Wednesday, January 18, 2012

Blanket Agreements

Blanket agreements describe a contractual relationship where the majority if not all terms are agreed by the parties in advance. Specific requirements are managed by a statement of work, or scope of work that incorporate by reference the terms of the blanket agreement. They may also be structured where individual purchase orders are issued against the blanket agreement. Blanket agreements can save time so those same legal terms that most of them contain do not need to be negotiated each time there will be a purchase. Most blanket agreements also function similar to a credit card agreement, they set the terms in the event you elect to make a purchase but they do not obligate you to make purchases. This means that you don’t traditionally assume any obligations under those agreements until you also issue a document that specifically commits you to make the purchase.

While Blanket Agreements simplify the need to do negotiations of all the terms one of the concerns that you always need to manage are:
1.Competitiveness in terms of pricing over the term.
2.Performance over the term.
3.The impact the term may have on the protection you get.
4.As needs and product or service requirements may change over the term of the agreement you also need to have the ability to change terms to the agreement to keep up with those changes.
5.Availability when you do need it.

As to pricing the key is what trends do you see and how long will the supplier agree to offer you the price without adding in significant contingencies. For example if you agree that price will only be in effect for one year, you need to protect yourself against being surprised with follow on pricing. This means that you need to take the time it would require to source an alternative supplier plus the product lead time and back that off from then end of the first year terms and need to negotiate your price before that. If you don’t want to be forced to have to use an alternative supplier your contract would need to have a pre-agreed formula or agreed benchmark process that will establish the price such as agreeing to a price escalation clause or making it subject to an index. For example in the U.S. you could use the Producer Price Index rate for a specific category.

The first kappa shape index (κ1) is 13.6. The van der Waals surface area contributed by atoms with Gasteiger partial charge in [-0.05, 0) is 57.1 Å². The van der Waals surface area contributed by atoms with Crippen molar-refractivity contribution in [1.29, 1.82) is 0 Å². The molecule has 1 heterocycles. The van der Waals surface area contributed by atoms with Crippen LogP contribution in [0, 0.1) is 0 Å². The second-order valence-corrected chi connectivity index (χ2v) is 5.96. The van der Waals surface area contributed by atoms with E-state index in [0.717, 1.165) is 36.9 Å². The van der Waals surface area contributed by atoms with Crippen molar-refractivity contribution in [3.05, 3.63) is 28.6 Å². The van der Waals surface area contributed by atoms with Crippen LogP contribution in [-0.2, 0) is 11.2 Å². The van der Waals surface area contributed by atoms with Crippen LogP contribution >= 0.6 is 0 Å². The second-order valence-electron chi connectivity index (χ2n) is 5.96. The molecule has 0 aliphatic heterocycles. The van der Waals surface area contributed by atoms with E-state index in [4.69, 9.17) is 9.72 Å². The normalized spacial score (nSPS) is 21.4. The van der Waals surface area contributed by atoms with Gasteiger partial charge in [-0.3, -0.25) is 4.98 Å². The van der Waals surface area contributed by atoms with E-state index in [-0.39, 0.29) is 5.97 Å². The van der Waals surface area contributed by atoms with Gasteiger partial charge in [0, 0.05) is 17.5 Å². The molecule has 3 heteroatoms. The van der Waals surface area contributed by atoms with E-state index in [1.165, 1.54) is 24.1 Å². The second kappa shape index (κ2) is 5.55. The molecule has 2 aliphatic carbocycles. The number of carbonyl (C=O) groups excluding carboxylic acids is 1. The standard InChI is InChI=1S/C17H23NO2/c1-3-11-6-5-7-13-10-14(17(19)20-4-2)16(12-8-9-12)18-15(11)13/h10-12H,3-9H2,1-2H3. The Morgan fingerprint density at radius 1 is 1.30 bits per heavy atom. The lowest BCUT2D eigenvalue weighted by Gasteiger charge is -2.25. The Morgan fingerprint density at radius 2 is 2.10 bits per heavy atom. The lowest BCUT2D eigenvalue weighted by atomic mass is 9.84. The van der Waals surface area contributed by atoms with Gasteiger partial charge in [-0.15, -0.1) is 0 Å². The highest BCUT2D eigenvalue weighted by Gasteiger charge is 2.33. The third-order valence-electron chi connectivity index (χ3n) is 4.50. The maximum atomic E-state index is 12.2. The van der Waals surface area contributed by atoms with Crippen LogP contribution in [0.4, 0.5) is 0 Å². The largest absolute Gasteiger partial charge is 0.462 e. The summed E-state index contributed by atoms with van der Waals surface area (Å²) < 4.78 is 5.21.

With respect to performance, since you do not have a firm commitment to purchase from the supplier you have the option to not buy from the supplier if they don’t perform. If you will use a supplier as a sole source and it will be difficult or costly to change, your agreement needs to include tools to drive performance so you alone are not bearing the full cost of performance problems.

The term can have an impact on the value of the protection you receive. The best example of this is if you have a fixed cap on liability the longer the term, the greater the potential that there could be prior claims that effectively reduce the amount of protection available in the later years. To manage something like that you need to negotiate either a much higher limit, or have agreement that the limitations are annual limitations and the amount resets in each new year of the agreement.

Any agreement that will have an extended term needs to have a robust changes provision so when you have different needs or the business changes, you can add or deduct products or services being purchased or change the ways things are managed. If every change requires the supplier’s approval that can impact the value of the agreement if the Supplier is unwilling to make the changes you need. Since you made no firm commitments you can simply stop buying if they don’t agree to what you need. If its important for you to be able to make changes and not change suppliers, you might want to include the right to direct the supplier to makes reasonable changes to the scope provide you agree to reimburse them for the reasonable costs they incur in making the change.

With respect to availability, it does you little good to have blanket agreement be in place where at the time you want to use it the supplier can reject the purchase order or not have it available for you to buy.That can be managed in a blanket agreement in a number of ways. A. You can require the supplier to accept orders that conform with the terms of the agreement including agreed lead-times. B. You could establish a forecasting process where they will hold spots in their order queue that get released if you fail to book an order within a specific time frame.

The real advantage of extended blanket agreements is that once you have negotiated the critical legal terms you don’t have to re-visit them with any frequency. The disadvantage is your initial negotiation may be a little more complex as you need to build in terms that address the concerns. It becomes even more complex if you make a firm purchase commitment or commit to any form of requirements contract. With those your option to simply stop buying is not an option. When you introduce firm comitments to a basic agreement what you do need to include is a termination without cause provision that will allow you out of the contract and not be forced to purchase all of those from a problem supplier. Alternatively, you could make those commitments contingent upon the supplier meeting agreed metrics where the failure to meet those metrics would excuse you of the commitment while allowing the agreement to remain in effect for you to use as needed.